Justin: Well, think about something like Facetime. Deaf people can Facetime each other on their smart phones and sign language live in the moment. There’s something called the Video Relay Service. For a Deaf person to make a call, an interpreter will pop up on their computer screen and make the call for them. They’re on a headset and they’ll speak for the deaf person and sign directly back to them.

Before, the technology was called TTY and it was a relay service, so you’d call up and they’d say [in a slow robotic voice], “This is relay operator 5414 with the call.” And then there would be a long delay. And then you’d hear [in a slow robotic voice], “Hi, Justin, this is your mom. How have you been?” It would drive me insane. “Mom, mom, I’ll see you later,” and just hang up.

It was below phone booths in train stations and airports, and it was phone book-sized. It would pop out and you’d set the phone on it and it would make noises like a fax machine.

Martin: Like an old modem.

Justin: Yes, and it would convert the sounds into letters and there would be tons of typos. It was really hard for deaf people to make phone calls, and—the Americans with Disabilities Act, in the early ’90s with George Bush I, finally started to be enforced—so deaf people had to have professional sign language interpreters for job interviews, work meetings, and all of the above. But before that, it was just deaf people mainly using their  kids friends and neighbors who were hearing to interpret for them.

Martin: We see pictures of you signing for Michelle Obama, but aren’t most of your jobs for employee meetings at Kaiser and stuff like that?

Justin: Yeah, anywhere a deaf person has a meeting, an event, a workshop, training, or a lecture: government meetings, Social Security, doctor appointments, dental appointments, hospital ER—all of the above. We take our ability to communicate for granted, and that’s the limitation for deaf people: communication. Interpreters bridge that gap and provide equal access.

Martin: Suspect Parts is your most active band now. Earlier you mentioned that you’re in bands and you have shows, but there’s not a lot of access. Since this play, have you thought of ways to change that?

Justin: Sure, but the amount of money a band gets paid isn’t even enough to cover one interpreter for their half an hour set! Unless they’re volunteering, and  Deaf people are into the visceral experience, too. Delbert grew up in Oregon but went to college in D.C. at Gallaudet—one of the only four-year liberal arts colleges for deaf people in the world—and would go to shows at the 9:30 Club. I think the first or second time he went, the friend he went with got a black eye, and they both said, “This is the best thing ever!”

Todd: “We’re going next week!”

Justin: Exactly, and he was hooked for life. That’s how Delbert got into punk, and he was one of the  few deaf people from Gallaudet who would go to the 9:30 Club and check out all these bands. How to bridge that gap? I think the key is that if deaf people go, they just have to let people know. Then you can arrange the interpreter.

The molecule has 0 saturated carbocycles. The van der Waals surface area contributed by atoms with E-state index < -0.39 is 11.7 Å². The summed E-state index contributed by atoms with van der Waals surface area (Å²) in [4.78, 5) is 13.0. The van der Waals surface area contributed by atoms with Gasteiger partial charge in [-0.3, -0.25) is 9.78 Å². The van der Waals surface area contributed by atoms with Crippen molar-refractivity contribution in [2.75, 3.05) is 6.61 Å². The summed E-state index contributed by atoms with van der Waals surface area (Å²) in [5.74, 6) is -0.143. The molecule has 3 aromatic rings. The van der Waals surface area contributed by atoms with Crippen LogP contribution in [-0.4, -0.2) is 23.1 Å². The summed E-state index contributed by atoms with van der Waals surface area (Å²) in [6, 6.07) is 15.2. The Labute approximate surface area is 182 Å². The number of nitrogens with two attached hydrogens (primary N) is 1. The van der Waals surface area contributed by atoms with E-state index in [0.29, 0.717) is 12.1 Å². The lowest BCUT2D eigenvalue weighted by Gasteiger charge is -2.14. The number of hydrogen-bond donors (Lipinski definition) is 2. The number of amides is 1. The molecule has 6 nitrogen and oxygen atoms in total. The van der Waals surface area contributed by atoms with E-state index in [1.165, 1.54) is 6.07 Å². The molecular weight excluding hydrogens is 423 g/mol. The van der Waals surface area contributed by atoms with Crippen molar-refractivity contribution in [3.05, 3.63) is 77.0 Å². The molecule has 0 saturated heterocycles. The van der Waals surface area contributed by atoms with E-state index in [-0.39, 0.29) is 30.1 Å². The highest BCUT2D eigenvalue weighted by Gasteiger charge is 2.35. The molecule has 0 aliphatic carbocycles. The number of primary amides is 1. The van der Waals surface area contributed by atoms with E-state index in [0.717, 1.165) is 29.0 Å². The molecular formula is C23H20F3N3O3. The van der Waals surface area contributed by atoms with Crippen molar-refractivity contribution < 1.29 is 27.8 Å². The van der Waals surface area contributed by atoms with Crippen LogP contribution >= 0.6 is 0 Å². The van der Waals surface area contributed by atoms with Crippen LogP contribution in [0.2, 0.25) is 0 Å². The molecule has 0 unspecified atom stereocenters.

Todd: I feel the same way. With the punk rock that we’re involved in, it’s limited in financial resources, period. If somebody expresses a need and it’s reasonable—you’re in a wheelchair, we’ll try to get you in—we got it. That makes sense. So I’m sympathetic to both sides, and the big thing is people wanting to work with each other. Everybody should have equal access.

Justin: Absolutely. If it’s a venue like the Echoplex or even Alex’s Bar, if they send an email and say, “Hey, there’s going to be a few Deaf people showing up, can we provide interpreters?” Then it is on them, legally, to provide it. Under the ADA, they have to. Whether a lawsuit will be filed is another story. But they should, and probably could, find a volunteer or something. If someone said, “Hey, Justin. We don’t have a budget for this but would you mind interpreting for this event?” I’m more than happy to do it, but for music it takes preparation. For Penelope Houston, I know “We Are the One.” I’ll do that one, okay? And she says, “Okay, it’s the first song.”

Martin: Not many people can say they’ve been onstage with Alice and The Avengers. That’s really cool.

Justin: It’s really cool. As a teenager, I never thought I’d be up there doing sign language for The Avengers or Alice Bag. No way. But if someone asked me to do rap or something, nah.

Martin: Although you’ve done standup.

Justin: Yes, I’ve signed for standup comedians.

Todd: How did the jokes land?

Justin: Unfortunately, no Deaf people showed up! I was hoping they would. It was rough, and I was wondering if some of the humor would translate, like any language, like Spanish to English or Japanese.

Todd: For people who have mobility issues, a large thing that has happened in the last twenty years or so is doing curb cuts in sidewalks so people in wheelchairs can go all over the city. And when we look at it, people don’t know that’s the reason why it happened. They’re like, “Oh, I get to pull my luggage over that thing,” or “Oh, I get to push my shopping cart over the curb now.” Is there something the Deaf community pushed for and everyone benefits from now, like having closed captioning.